Wednesday, April 18, 2012

Taste and see the goodness of the Lord: A Story of Truro

Dan Van Ness, Senior Warden of Truro Anglican Church, addressed the congregation this past Sunday and gave an overview of Truro's own journey in the years in which he and his family have been members, a journey shared by the thousands that have passed through the doors of Truro Episcopal and now Truro Anglican Church in Fairfax.  Here is his story of Truro:

My wife Brenda and I began attending Truro in 1981. Like many of you, we were not cradle Episcopalians, but we were drawn here by the combination of the liturgy and the clear presence of the Holy Spirit. Truro had been drawn into the charismatic renewal while Raymond Davis was rector, and we flourished under the ministry of his successor, now Episcopal Bishop, John Howe.

 We knew the life of the Spirit, the light of Christ, the love of the Father. We knew it – we know it – because Scripture teaches that Jesus came to give us life in all its abundance, and because we have experienced that life. We wanted others to experience it too, so we became an inviting church. Those who were here then will remember Friday Night Prayer and Praise services and Evangelism Explosion. We organized weekend renewal missions at Episcopal parishes along the East Coast. We supported groups like Acts 29 and Episcopal Renewal Ministries. We helped organize NOEL, the National Organization of Episcopalians for Life to bear witness on behalf of the unborn and to care for their mothers. We were – we are – an inviting church. We lived what we sang, “Taste and see, taste and see, the goodness of the Lord.”

Martyn Minns, now an Anglican bishop, became our rector. He brought a passion for the poor and needy which led to creation of the Lamb Center. And during his leadership we came to see that efforts for renewal were not turning back the storm clouds over the Episcopal Church. For years the denomination had seemed unwilling to discipline leaders who were walking away from what we believe is the orthodox Christian faith. Those leaders had followers and some had what appeared to be an inordinate amount of influence in the political bodies of the denomination. So we joined with friends in an attempt to offset this influence, even as we continued to invite people to experience the real presence of God. For example, under the guidance of Dianne Kinippers, Ed Knipper’s wise and beloved late wife, we not only lobbied at General Conventions, we also provided a prayer room and intercessors for delegates needing God’s touch.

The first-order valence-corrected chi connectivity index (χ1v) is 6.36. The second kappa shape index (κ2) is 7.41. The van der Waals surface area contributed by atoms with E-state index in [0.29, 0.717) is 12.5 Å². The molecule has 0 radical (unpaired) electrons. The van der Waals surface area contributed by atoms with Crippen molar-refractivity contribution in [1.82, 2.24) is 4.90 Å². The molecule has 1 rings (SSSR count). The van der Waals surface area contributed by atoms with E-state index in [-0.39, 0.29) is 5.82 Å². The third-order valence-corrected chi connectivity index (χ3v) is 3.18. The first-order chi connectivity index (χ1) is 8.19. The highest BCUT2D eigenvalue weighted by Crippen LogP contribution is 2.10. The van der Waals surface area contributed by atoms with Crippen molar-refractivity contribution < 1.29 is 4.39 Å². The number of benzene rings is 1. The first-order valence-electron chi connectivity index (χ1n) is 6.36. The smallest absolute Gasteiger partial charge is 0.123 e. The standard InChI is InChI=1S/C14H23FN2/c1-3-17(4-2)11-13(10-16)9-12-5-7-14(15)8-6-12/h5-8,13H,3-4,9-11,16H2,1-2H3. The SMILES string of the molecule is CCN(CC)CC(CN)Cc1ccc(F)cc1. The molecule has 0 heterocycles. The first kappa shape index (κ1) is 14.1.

Dan Van Ness with Steve Springmann
Over time we felt less and less at home in the Episcopal Church. The consecration of Gene Robinson as bishop represented only one of a constellation of ways that the denomination seemed unrecognizable to us. Over the next two and a half years, we and our friends debated what we should do. We met regularly with Bishop Peter Lee, then the bishop of the diocese of Virginia to keep him informed and to seek a way forward.

Paul Julienne, a member of Truro, served on a year‐long diocesan Reconciliation Committee convened by Bishop Lee. It concluded that our divisions were so profound that resolution was highly unlikely. So Bishop Lee and Rev. John Yates of The Falls Church formed a special committee to chart a way forward. Tom Yates was a member of that committee. It developed a protocol for parishes that wished to vote to separate from the Episcopal Church. It crafted the ballot language and provided for subsequent negotiations between the diocese and any parish that voted to separate to consider ownership of that parish’s property. As you know, Truro’s members voted overwhelmingly to separate from the Episcopal Church.